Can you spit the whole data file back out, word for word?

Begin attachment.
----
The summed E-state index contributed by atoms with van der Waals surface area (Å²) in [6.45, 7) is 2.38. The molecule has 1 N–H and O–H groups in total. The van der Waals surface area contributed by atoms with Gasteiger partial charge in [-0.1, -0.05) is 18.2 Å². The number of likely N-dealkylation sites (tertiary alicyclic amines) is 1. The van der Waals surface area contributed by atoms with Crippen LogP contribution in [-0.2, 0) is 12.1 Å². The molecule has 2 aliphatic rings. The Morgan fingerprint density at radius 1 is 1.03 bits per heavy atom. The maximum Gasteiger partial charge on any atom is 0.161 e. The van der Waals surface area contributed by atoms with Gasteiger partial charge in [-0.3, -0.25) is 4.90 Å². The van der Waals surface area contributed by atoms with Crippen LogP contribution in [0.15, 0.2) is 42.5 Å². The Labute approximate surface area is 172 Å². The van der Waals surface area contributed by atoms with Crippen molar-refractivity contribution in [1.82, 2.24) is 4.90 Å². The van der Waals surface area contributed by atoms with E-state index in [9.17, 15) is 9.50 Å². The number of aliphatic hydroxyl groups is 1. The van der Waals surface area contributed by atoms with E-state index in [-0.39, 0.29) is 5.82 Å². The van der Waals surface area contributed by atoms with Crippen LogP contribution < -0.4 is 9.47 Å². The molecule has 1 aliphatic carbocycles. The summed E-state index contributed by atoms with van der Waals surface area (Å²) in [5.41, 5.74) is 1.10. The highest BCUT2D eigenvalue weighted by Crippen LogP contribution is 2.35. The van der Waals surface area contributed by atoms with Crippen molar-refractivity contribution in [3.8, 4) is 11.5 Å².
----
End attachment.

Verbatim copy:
The summed E-state index contributed by atoms with van der Waals surface area (Å²) in [6.45, 7) is 2.38. The molecule has 1 N–H and O–H groups in total. The van der Waals surface area contributed by atoms with Gasteiger partial charge in [-0.1, -0.05) is 18.2 Å². The number of likely N-dealkylation sites (tertiary alicyclic amines) is 1. The van der Waals surface area contributed by atoms with Crippen LogP contribution in [-0.2, 0) is 12.1 Å². The molecule has 2 aliphatic rings. The Morgan fingerprint density at radius 1 is 1.03 bits per heavy atom. The maximum Gasteiger partial charge on any atom is 0.161 e. The van der Waals surface area contributed by atoms with Gasteiger partial charge in [-0.3, -0.25) is 4.90 Å². The van der Waals surface area contributed by atoms with Crippen LogP contribution in [0.15, 0.2) is 42.5 Å². The Labute approximate surface area is 172 Å². The van der Waals surface area contributed by atoms with Crippen molar-refractivity contribution in [1.82, 2.24) is 4.90 Å². The van der Waals surface area contributed by atoms with E-state index in [9.17, 15) is 9.50 Å². The number of aliphatic hydroxyl groups is 1. The van der Waals surface area contributed by atoms with E-state index in [-0.39, 0.29) is 5.82 Å². The van der Waals surface area contributed by atoms with Crippen LogP contribution < -0.4 is 9.47 Å². The molecule has 1 aliphatic carbocycles. The summed E-state index contributed by atoms with van der Waals surface area (Å²) in [5.41, 5.74) is 1.10. The highest BCUT2D eigenvalue weighted by Crippen LogP contribution is 2.35. The van der Waals surface area contributed by atoms with Crippen molar-refractivity contribution in [3.8, 4) is 11.5 Å².